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dc.contributor.authorLambert, F. Hugo
dc.contributor.authorWebb, Mark J.
dc.contributor.authorJoshi, Manoj M.
dc.date.accessioned2013-05-03T15:37:00Z
dc.date.issued2011
dc.description.abstractPrevious work has demonstrated that observed and modeled climates show a near-time-invariant ratio of mean land to mean ocean surface temperature change under transient and equilibrium global warming. This study confirms this in a range of atmospheric models coupled to perturbed sea surface temperatures (SSTs), slab (thermodynamics only) oceans, and a fully coupled ocean. Away from equilibrium, it is found that the atmospheric processes that maintain the ratio cause a land-to-ocean heat transport anomaly that can be approximated using a two-box energy balance model. When climate is forced by increasing atmospheric CO2 concentration, the heat transport anomaly moves heat from land to ocean, constraining the land to warm in step with the ocean surface, despite the small heat capacity of the land. The heat transport anomaly is strongly related to the top-of-atmosphere radiative flux imbalance, and hence it tends to a small value as equilibrium is approached. In contrast, when climate is forced by prescribing changes in SSTs, the heat transport anomaly replaces “missing” radiative forcing over land by moving heat from ocean to land, warming the land surface. The heat transport anomaly remains substantial in steady state. These results are consistent with earlier studies that found that both land and ocean surface temperature changes may be approximated as local responses to global mean radiative forcing. The modeled heat transport anomaly has large impacts on surface heat fluxes but small impacts on precipitation, circulation, and cloud radiative forcing compared with the impacts of surface temperature change. No substantial nonlinearities are found in these atmospheric variables when the effects of forcing and surface temperature change are added.en_GB
dc.identifier.citationVol. 24 (13), pp. 3239 - 3256en_GB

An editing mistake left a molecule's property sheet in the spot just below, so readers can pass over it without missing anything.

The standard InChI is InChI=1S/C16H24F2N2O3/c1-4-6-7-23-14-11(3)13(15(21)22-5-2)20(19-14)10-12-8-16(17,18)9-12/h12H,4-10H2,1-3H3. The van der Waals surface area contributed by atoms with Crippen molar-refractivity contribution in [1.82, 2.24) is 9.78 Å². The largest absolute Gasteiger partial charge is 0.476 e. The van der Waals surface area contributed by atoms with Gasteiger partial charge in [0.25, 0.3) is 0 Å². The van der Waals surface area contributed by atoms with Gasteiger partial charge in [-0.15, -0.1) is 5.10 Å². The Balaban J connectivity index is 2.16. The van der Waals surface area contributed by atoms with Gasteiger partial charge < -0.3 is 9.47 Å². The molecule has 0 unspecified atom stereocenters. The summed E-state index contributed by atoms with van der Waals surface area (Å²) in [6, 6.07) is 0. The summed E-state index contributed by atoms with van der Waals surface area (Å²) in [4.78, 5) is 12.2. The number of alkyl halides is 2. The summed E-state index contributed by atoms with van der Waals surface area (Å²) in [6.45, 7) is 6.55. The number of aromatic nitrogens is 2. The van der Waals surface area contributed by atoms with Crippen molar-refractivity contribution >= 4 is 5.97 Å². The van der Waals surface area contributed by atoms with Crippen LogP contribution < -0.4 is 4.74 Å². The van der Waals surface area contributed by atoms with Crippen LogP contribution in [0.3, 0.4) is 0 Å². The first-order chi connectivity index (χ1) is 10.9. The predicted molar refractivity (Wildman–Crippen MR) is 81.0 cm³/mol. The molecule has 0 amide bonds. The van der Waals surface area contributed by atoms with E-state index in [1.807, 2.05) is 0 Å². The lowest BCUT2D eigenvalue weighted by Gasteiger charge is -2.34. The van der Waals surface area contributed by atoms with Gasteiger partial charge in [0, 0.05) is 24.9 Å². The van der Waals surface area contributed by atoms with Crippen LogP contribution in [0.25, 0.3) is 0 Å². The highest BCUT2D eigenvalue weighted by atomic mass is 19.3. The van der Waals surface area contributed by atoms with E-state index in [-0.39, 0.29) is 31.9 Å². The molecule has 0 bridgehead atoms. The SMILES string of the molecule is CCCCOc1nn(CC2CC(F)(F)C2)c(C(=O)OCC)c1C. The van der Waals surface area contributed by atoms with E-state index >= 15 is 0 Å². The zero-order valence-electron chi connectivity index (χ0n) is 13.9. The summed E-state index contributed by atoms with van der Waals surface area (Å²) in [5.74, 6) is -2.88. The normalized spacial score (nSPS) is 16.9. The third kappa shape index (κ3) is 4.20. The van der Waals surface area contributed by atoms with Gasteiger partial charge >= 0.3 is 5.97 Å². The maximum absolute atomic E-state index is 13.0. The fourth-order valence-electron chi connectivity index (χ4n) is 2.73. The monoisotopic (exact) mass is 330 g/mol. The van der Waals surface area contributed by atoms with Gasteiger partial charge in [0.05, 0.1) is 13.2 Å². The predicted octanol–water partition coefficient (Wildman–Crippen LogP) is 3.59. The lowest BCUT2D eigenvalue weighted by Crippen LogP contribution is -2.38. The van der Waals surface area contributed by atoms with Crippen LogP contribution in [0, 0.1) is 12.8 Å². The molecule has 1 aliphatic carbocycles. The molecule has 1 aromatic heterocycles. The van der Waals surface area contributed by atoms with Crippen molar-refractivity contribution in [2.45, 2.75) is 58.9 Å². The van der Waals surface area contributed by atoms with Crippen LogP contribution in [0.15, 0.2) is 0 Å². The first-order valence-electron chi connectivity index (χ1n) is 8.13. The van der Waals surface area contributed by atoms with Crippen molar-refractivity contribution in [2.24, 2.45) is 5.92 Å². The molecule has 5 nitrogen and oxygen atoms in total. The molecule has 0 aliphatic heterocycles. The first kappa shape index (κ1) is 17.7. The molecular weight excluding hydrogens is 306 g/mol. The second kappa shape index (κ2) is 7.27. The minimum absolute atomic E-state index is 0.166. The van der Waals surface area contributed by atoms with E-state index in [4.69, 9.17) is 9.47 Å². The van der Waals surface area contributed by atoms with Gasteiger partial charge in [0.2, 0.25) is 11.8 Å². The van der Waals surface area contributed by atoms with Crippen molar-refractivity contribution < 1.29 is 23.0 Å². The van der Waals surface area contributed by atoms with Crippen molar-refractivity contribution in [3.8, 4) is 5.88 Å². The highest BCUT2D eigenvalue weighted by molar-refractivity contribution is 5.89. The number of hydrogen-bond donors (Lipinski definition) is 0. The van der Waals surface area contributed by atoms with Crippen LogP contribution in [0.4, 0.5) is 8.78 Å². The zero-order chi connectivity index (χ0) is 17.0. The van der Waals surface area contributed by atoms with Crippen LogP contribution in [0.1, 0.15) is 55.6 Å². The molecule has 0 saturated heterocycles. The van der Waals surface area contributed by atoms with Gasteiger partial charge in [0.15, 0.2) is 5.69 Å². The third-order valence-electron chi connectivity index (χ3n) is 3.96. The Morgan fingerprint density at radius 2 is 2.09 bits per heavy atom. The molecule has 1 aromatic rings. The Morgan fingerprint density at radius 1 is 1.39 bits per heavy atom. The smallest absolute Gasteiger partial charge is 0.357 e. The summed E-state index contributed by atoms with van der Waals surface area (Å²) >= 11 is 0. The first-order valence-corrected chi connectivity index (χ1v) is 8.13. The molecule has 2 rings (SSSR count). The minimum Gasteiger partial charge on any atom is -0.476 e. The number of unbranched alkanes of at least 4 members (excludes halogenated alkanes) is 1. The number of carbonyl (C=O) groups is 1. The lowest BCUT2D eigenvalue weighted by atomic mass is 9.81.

dc.identifier.doi10.1175/2011JCLI3893.1
dc.identifier.urihttp://hdl.handle.net/10871/8981
dc.language.isoenen_GB
dc.publisherAmerican Meteorological Societyen_GB
dc.relation.urlhttp://dx.doi.org/10.1175/2011JCLI3893.1en_GB
dc.subjectSea surface temperatureen_GB
dc.subjectLake effectsen_GB
dc.subjectRadiative forcingen_GB
dc.subjectCarbon dioxideen_GB
dc.subjectClimate sensitivityen_GB
dc.subjectCoupled modelsen_GB
dc.subjectTransporten_GB
dc.titleThe relationship between land-ocean surface temperature contrast and radiative forcingen_GB
dc.date.available2013-05-03T15:37:00Z
dc.identifier.issn0894-8755
dc.descriptionCopyright © 2011 American Meteorological Society (AMS). Permission to use figures, tables, and brief excerpts from this work in scientific and educational works is hereby granted provided that the source is acknowledged. Any use of material in this work that is determined to be “fair use” under Section 107 of the U.S. Copyright Act September 2010 Page 2 or that satisfies the conditions specified in Section 108 of the U.S. Copyright Act (17 USC §108, as revised by P.L. 94-553) does not require the AMS’s permission. Republication, systematic reproduction, posting in electronic form, such as on a web site or in a searchable database, or other uses of this material, except as exempted by the above statement, requires written permission or a license from the AMS. Additional details are provided in the AMS Copyright Policy, available on the AMS Web site located at (http://www.ametsoc.org/) or from the AMS at 617-227-2425 or copyrights@ametsoc.org.en_GB
dc.identifier.eissn1520-0442
dc.identifier.journalJournal of Climateen_GB


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